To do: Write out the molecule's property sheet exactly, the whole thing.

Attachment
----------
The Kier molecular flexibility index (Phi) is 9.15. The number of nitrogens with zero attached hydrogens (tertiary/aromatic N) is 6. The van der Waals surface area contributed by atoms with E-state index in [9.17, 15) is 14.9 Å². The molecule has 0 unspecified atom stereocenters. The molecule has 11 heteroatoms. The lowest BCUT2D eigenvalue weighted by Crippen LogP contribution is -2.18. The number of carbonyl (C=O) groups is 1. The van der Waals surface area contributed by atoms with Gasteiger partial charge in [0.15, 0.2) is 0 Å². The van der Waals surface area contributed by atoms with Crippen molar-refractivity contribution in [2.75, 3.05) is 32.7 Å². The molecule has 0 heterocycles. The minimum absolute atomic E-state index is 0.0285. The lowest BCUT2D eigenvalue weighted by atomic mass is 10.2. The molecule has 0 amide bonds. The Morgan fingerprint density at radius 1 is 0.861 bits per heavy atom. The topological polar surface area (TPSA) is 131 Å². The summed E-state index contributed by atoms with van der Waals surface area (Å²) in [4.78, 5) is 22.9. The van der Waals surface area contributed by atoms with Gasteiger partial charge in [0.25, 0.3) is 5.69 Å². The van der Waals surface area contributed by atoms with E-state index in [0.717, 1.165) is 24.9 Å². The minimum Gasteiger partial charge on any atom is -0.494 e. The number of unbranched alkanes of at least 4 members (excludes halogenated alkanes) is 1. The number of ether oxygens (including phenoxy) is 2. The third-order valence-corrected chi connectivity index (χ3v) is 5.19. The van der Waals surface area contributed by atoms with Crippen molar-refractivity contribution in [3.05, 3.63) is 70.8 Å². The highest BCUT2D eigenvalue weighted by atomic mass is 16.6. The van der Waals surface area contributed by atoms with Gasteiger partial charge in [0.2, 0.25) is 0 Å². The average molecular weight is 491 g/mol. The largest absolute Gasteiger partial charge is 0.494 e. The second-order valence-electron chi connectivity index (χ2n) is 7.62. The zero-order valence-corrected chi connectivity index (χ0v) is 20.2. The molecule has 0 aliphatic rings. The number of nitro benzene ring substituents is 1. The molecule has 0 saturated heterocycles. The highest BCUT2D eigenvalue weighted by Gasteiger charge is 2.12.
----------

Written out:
The Kier molecular flexibility index (Phi) is 9.15. The number of nitrogens with zero attached hydrogens (tertiary/aromatic N) is 6. The van der Waals surface area contributed by atoms with E-state index in [9.17, 15) is 14.9 Å². The molecule has 0 unspecified atom stereocenters. The molecule has 11 heteroatoms. The lowest BCUT2D eigenvalue weighted by Crippen LogP contribution is -2.18. The number of carbonyl (C=O) groups is 1. The van der Waals surface area contributed by atoms with Gasteiger partial charge in [0.15, 0.2) is 0 Å². The van der Waals surface area contributed by atoms with Crippen molar-refractivity contribution in [2.75, 3.05) is 32.7 Å². The molecule has 0 heterocycles. The minimum absolute atomic E-state index is 0.0285. The lowest BCUT2D eigenvalue weighted by atomic mass is 10.2. The molecule has 0 amide bonds. The Morgan fingerprint density at radius 1 is 0.861 bits per heavy atom. The topological polar surface area (TPSA) is 131 Å². The summed E-state index contributed by atoms with van der Waals surface area (Å²) in [4.78, 5) is 22.9. The van der Waals surface area contributed by atoms with Gasteiger partial charge in [0.25, 0.3) is 5.69 Å². The van der Waals surface area contributed by atoms with E-state index in [0.717, 1.165) is 24.9 Å². The minimum Gasteiger partial charge on any atom is -0.494 e. The number of unbranched alkanes of at least 4 members (excludes halogenated alkanes) is 1. The number of ether oxygens (including phenoxy) is 2. The third-order valence-corrected chi connectivity index (χ3v) is 5.19. The van der Waals surface area contributed by atoms with Crippen molar-refractivity contribution in [3.05, 3.63) is 70.8 Å². The highest BCUT2D eigenvalue weighted by atomic mass is 16.6. The van der Waals surface area contributed by atoms with Gasteiger partial charge in [0.2, 0.25) is 0 Å². The average molecular weight is 491 g/mol. The largest absolute Gasteiger partial charge is 0.494 e. The second-order valence-electron chi connectivity index (χ2n) is 7.62. The zero-order valence-corrected chi connectivity index (χ0v) is 20.2. The molecule has 0 aliphatic rings. The number of nitro benzene ring substituents is 1. The molecule has 0 saturated heterocycles. The highest BCUT2D eigenvalue weighted by Gasteiger charge is 2.12.